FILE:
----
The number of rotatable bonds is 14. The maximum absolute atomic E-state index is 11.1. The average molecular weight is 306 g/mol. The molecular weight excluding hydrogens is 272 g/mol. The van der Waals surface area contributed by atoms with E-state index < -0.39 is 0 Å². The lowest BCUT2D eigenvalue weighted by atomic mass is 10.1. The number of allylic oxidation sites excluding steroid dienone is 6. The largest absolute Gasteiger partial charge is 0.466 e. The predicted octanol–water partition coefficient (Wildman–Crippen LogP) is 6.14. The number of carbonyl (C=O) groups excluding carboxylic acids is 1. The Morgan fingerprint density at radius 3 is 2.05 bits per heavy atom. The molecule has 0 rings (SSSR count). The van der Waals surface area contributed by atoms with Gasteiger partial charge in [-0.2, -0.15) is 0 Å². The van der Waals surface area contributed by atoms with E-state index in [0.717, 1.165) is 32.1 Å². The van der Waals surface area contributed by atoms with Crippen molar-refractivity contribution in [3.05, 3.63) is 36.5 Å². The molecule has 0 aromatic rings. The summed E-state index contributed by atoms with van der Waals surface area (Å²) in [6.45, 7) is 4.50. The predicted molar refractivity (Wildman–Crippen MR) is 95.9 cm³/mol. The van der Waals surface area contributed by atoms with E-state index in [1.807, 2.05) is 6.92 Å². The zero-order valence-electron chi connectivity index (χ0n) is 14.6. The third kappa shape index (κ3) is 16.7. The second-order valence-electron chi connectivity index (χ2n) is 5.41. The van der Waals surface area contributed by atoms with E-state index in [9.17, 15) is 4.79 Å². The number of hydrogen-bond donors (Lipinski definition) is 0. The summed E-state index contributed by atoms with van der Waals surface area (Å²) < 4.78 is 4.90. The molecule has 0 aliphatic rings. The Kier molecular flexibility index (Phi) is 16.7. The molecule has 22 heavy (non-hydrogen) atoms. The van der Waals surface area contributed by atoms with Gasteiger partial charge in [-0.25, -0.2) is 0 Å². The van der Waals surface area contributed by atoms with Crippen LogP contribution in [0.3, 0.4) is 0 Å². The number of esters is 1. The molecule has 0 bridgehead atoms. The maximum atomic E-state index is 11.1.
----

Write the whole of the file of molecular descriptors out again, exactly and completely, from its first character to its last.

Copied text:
The number of rotatable bonds is 14. The maximum absolute atomic E-state index is 11.1. The average molecular weight is 306 g/mol. The molecular weight excluding hydrogens is 272 g/mol. The van der Waals surface area contributed by atoms with E-state index < -0.39 is 0 Å². The lowest BCUT2D eigenvalue weighted by atomic mass is 10.1. The number of allylic oxidation sites excluding steroid dienone is 6. The largest absolute Gasteiger partial charge is 0.466 e. The predicted octanol–water partition coefficient (Wildman–Crippen LogP) is 6.14. The number of carbonyl (C=O) groups excluding carboxylic acids is 1. The Morgan fingerprint density at radius 3 is 2.05 bits per heavy atom. The molecule has 0 rings (SSSR count). The van der Waals surface area contributed by atoms with Gasteiger partial charge in [-0.2, -0.15) is 0 Å². The van der Waals surface area contributed by atoms with E-state index in [0.717, 1.165) is 32.1 Å². The van der Waals surface area contributed by atoms with Crippen molar-refractivity contribution in [3.05, 3.63) is 36.5 Å². The molecule has 0 aromatic rings. The summed E-state index contributed by atoms with van der Waals surface area (Å²) in [6.45, 7) is 4.50. The predicted molar refractivity (Wildman–Crippen MR) is 95.9 cm³/mol. The van der Waals surface area contributed by atoms with E-state index in [1.807, 2.05) is 6.92 Å². The zero-order valence-electron chi connectivity index (χ0n) is 14.6. The third kappa shape index (κ3) is 16.7. The second-order valence-electron chi connectivity index (χ2n) is 5.41. The van der Waals surface area contributed by atoms with E-state index in [9.17, 15) is 4.79 Å². The number of hydrogen-bond donors (Lipinski definition) is 0. The summed E-state index contributed by atoms with van der Waals surface area (Å²) < 4.78 is 4.90. The molecule has 0 aliphatic rings. The Kier molecular flexibility index (Phi) is 16.7. The molecule has 22 heavy (non-hydrogen) atoms. The van der Waals surface area contributed by atoms with Gasteiger partial charge in [-0.25, -0.2) is 0 Å². The van der Waals surface area contributed by atoms with Crippen LogP contribution in [0.3, 0.4) is 0 Å². The number of esters is 1. The molecule has 0 bridgehead atoms. The maximum atomic E-state index is 11.1.